This is the air-traffic controller of a language project. Project Coordinators work with the source material from the quoting through the production phase to project delivery. She analyzes source materials and asks questions of the client and requests backup materials, if necessary; assembles teams for each language; places the jobs with the teams (via fax, E-Mail, or overnight mail); fields questions from the teams and disseminates the client's responses; maintains schedules to accurately meet deadlines; makes coffee (who wouldn't?).
Proofing & Output Proofing:
A proofer deals with the jots and tittles of text: has all the text been translated or was something missed; is everything spelled, capitalized, and punctuated correctly; do the numbers in the Table of Contents and Index still match the layout; etc. An Output proofer does the same thing, but in his case, he's looking at a translation which has been DTP'd. Even after the original text has been proofed, if there is DTP involved, it should be proofed again.
Items the client can provide to help the project be a success. This includes old translations done for the client on previous projects; any part of the project translated by someone else to maintain consistency; any translated promotional materials (display ads, brochures, press releases, data sheets); terminology glossaries; translations on competitor's products; etc.
This is a method to verify if a translation is a correct interpretation of the source language. We do not recommend this for these reasons: 1) it's expensive; 2) it's a re-interpretation of an interpretation. Reverse translation also does not capture the flavor of a localized product where the language teams can and must take creative liberties to make the target "market specific." The best way to ensure a translation is accurate is to have another language expert or (usually the foreign distributor) examine it and make suggestions or comments.
Single-Language or Specialized Agency:
Handles one language only (Japanese for example) or a region (Scandinavia); such agencies usually don't support or sell other language services.
The original language of the text. Source copy can be any language. If you are going from one common language into another common language (English into Mandarin), there is no problem finding qualified language teams. If you are going from a language that's not common or into one for which there are few experts (Japanese into Norwegian or Tagalog into French, for example), it's sometimes necessary to introduce a common "middle" language (one might translate Tagalog into English and then into French).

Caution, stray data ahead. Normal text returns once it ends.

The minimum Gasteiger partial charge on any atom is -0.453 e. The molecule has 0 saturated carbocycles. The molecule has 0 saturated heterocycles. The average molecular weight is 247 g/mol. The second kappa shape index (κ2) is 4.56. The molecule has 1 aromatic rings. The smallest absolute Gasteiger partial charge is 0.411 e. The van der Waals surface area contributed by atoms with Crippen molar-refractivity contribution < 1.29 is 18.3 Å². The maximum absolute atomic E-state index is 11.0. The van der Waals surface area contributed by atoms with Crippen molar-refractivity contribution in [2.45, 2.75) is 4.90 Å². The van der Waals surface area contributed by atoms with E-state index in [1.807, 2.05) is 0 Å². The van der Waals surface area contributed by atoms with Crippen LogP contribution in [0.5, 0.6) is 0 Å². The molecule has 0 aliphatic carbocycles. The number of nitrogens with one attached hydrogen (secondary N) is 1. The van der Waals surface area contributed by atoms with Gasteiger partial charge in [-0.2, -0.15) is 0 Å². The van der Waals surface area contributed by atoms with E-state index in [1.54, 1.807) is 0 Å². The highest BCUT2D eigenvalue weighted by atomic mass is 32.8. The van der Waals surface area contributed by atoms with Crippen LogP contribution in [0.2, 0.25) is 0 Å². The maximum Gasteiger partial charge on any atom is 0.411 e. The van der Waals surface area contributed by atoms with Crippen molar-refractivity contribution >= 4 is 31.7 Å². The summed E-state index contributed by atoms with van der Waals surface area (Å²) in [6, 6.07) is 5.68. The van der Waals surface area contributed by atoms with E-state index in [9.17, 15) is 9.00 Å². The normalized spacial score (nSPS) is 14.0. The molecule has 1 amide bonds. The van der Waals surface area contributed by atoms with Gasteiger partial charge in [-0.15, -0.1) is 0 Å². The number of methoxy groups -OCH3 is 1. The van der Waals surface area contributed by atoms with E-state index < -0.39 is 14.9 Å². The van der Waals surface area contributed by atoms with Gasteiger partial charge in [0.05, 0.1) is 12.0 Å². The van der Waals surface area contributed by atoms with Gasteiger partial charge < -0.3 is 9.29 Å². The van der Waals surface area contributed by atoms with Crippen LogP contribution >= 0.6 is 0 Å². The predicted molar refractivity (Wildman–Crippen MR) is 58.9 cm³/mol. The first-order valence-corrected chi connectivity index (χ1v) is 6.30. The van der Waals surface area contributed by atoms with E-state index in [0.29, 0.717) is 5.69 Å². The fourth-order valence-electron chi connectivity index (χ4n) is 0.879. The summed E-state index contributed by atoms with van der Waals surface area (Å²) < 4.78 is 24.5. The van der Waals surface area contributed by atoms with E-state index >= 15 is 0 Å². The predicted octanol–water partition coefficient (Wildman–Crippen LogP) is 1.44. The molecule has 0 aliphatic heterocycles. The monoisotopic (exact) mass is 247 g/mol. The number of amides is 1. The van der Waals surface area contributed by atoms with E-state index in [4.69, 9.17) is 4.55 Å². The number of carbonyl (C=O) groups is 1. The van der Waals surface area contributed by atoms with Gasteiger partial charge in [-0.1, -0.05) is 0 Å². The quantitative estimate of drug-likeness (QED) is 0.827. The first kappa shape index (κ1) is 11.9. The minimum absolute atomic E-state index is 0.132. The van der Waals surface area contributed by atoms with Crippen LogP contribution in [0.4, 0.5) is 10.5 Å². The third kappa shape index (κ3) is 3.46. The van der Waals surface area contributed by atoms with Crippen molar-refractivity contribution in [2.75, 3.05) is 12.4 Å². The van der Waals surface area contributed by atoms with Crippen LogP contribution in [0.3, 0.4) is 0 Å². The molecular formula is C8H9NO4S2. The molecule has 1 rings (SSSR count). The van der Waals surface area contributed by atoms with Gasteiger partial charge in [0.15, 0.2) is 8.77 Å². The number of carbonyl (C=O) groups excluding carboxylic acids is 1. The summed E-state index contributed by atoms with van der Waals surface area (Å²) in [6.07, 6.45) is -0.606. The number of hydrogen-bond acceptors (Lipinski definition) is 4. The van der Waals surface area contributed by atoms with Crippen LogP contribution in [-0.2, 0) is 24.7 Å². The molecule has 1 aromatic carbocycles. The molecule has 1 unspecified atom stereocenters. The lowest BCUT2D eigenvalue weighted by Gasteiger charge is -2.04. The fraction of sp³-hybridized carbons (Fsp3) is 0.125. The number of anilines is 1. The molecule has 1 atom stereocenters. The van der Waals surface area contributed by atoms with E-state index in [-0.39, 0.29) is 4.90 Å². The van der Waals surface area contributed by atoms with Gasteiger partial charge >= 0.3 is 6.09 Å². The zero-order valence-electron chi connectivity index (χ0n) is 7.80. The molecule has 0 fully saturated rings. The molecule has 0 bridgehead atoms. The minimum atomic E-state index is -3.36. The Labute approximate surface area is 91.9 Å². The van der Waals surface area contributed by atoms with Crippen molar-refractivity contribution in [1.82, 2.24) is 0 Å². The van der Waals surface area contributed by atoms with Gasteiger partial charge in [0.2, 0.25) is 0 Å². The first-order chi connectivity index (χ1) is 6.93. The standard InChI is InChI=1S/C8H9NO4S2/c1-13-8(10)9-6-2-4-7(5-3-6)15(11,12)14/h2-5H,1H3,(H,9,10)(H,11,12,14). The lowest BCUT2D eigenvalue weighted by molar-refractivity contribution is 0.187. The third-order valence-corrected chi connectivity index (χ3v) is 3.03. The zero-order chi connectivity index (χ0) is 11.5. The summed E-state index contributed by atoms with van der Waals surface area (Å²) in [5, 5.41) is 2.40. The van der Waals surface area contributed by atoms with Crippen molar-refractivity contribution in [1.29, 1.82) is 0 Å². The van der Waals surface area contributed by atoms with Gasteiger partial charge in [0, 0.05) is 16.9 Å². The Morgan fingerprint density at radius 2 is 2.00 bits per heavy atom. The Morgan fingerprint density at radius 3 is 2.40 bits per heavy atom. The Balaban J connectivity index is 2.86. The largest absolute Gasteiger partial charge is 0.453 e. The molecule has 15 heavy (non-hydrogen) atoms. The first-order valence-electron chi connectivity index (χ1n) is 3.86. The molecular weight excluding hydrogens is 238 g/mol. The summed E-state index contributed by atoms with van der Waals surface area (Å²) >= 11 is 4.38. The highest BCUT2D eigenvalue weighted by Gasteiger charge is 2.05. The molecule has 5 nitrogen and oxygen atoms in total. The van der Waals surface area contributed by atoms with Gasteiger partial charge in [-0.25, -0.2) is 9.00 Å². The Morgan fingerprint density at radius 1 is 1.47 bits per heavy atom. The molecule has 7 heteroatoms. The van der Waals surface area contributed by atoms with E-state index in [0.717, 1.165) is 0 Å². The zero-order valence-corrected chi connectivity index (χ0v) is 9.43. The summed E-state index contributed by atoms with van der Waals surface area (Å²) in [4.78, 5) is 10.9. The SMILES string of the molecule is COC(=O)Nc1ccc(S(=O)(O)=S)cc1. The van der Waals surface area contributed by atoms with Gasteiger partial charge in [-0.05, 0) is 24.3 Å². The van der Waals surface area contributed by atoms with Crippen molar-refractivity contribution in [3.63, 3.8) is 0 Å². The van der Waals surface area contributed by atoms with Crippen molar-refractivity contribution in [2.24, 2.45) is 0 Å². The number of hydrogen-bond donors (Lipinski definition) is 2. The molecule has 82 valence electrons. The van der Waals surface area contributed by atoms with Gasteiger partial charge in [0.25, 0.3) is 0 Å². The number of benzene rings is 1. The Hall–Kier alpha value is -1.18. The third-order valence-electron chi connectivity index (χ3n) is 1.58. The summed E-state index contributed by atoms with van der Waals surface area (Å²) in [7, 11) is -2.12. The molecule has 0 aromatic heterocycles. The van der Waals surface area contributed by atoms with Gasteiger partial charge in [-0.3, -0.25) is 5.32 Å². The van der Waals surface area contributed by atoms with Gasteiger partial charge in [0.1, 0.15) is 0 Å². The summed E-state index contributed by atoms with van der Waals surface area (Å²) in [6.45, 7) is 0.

I just don't speak his language.
Electronic file for the source language, usually Macintosh or PC, which can be overwritten in the target language. Source files for overwriting are usually word-processor, text, or RTF files. DTP files (PageMaker, et. al.) are usually not overwritten because of the complexity of foreign DTP. The translation is done in a word processing file, then poured into the DTP program for formatting.
Text which concerns a specialized field and technical copy. Examples are medical, computer hardware/software, petrochemical, engineering, etc. Unlike General Copy, Specialized Copy requires a language team which is familiar with the subject matter.
Translation, Editing, and Proofing.
Translation Kit (aka, TK or Translation Package):
This is what the client sends the agency. The term "TK" is most often used for larger projects, like multimedia software. TKs consist of the original materials (even if only in beta form), documentation, and explanations of how the client needs every portion of the localized materials to be returned (computer programs to use; graphics resolutions; sound file types; etc.). A TK need not be elaborate and can in fact bog down the translation quoting process if it is.
A correct, and well-reading (or sounding) rendering of a source language into a target language. Often, a company will only translate user docs and packaging and leave other things (computer software, LCD read outs, silk-screens, etc.) in the source language. This is not the ideal, but a savvy agency will try and make the documentation as illustrative as possible of the non-translated materials.
A near mythical time frame, usually requested at the end of one day and meaning "back tomorrow morning." An agency will have it's talent all over the world and most professionals are like anyone else and like to close at 6 pm (even though they may keep working on projects, they're not available for new ones). If a file is short enough to be turned around in one working day, a rush charge is often added. Note: Translation is a creative process and the less time provided to complete a project, the less polished it will be.
Source language which does not have a target-language equivalent or can't be translated to maintain the same impact as the original. An example would be jokes, puns, hyperbole, adages, expressions, jargon.
Voice over of translated Language over the visuals being presented.